Auditory Processing Disorder in Children

An Introduction to Auditory Processing Disorder (APD).

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Auditory processing disorder causes frustration and difficulty learning.

“Why can’t my child listen?”

“I feel like I have to repeat myself over and over all the time.”

“ If I tell him to go upstairs, get his jacket, and tell his brother it’s time to leave for school he’ll go upstairs and get lost up there and not even remember what he was supposed to do.”

“I don’t know if there’s a problem or he’s just lazy.”

Auditory processing disorder (also called “APD”) is invisible. For someone without this difficulty, it can be frustrating to understand how it affects everyday life.

The quotes above came from parents of children about to undergo testing for APD; for many, this was not their first experience in a medical office trying to figure out if there was a problem and what that problem could be.  They had been to other audiologists, ENT specialists, speech-language pathologists, and school psychologists without getting results explaining why their child continued to struggle in school, continued to have speech delays and continued to fall further behind their peers. 

Dr. Jack Katz was one of the early pioneers of auditory processing disorder testing and he defined auditory processing as, “What we do with what we hear.” While this is still correct decades later, when we look deeper at APD research a few points of agreement stand out:

  1. APD is not hearing loss. Children with APD will generally pass all standard tests of hearing.
  2. There is a breakdown in receiving, remembering, understanding, and using the information they hear.
  1. There is a neurological basis to their difficulties.
  2. The ability to listen is impaired.

True APD is isolated to how the brain uses auditory information. It is not the result of cognitive, language, or related disorders. Many disorders can cause symptoms that are consistent with APD. For example, a child with Attention Deficit Hyperactivity Disorder (ADHD) may exhibit poor listening and problems remembering what was said.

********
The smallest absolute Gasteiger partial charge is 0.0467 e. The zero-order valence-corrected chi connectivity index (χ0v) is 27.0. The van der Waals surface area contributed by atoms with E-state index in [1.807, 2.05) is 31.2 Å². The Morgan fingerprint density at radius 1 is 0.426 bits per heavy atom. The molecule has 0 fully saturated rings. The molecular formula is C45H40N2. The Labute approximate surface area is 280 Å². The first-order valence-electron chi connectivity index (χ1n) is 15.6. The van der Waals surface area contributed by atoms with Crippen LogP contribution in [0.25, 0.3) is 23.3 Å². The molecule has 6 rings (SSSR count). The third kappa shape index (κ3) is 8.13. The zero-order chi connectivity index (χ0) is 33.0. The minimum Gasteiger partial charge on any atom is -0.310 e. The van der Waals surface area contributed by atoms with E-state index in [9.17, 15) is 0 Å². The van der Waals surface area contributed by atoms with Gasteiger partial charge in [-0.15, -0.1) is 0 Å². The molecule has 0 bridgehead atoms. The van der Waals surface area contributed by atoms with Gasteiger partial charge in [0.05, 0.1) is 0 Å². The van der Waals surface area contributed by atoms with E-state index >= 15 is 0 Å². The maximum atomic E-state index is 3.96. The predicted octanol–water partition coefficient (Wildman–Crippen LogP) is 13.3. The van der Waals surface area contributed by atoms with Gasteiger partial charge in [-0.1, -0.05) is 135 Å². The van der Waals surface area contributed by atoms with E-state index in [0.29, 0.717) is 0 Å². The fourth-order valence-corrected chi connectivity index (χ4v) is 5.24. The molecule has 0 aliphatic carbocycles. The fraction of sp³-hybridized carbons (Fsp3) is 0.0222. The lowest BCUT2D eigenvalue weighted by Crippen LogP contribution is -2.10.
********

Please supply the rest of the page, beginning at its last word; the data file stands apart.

The attention issue is causing difficulty accessing and using information – the neural processing of auditory information may be completely intact. In that case, there is not an auditory processing disorder.

In addition to ADHD, other disorders that can mimic APD are autism spectrum disorder, sensory integration disorder, specific learning disability, and mental retardation.

In some cases, APD can co-exist with other disorders. A careful multidisciplinary approach is often needed to tease out what is APD and to make an accurate diagnosis. It is important to remember that APD can only be diagnosed by an audiologist. A team approach to diagnosis and management may include an audiologist, psychologist, speech-language therapist, occupational therapist, and neurologist. A child is more than just a pair of ears or a brain; looking at the whole child and the areas of difficulty will assist in diagnosis and allow for more meaningful treatment.

The bottom line: Find an audiologist who specialized in identification and treatment of APD.

There are treatments and accommodations to help your child achieve success. 

Sources:

Lucker, Jay. What is APD? 2014. <http://www.ncapd.org/What_is_APD_.html>

Bellis, Terry James. Understanding Auditory Processing Disorders in Children. May 19, 2014. <http://www.asha.org/public/hearing/disorders/understand-apd-child.htm>

Bellis, Teri. When the Brain Can’t Hear. New York: Atria Books, 2002.

Karp, Melissa. What is APD? Accessed 11/19/2015 from http://www.hearlistenlearn.com/patients-family/what-is-auditory-processing-disorder-apd.aspx

Updated by Melissa Karp, Au.D. 

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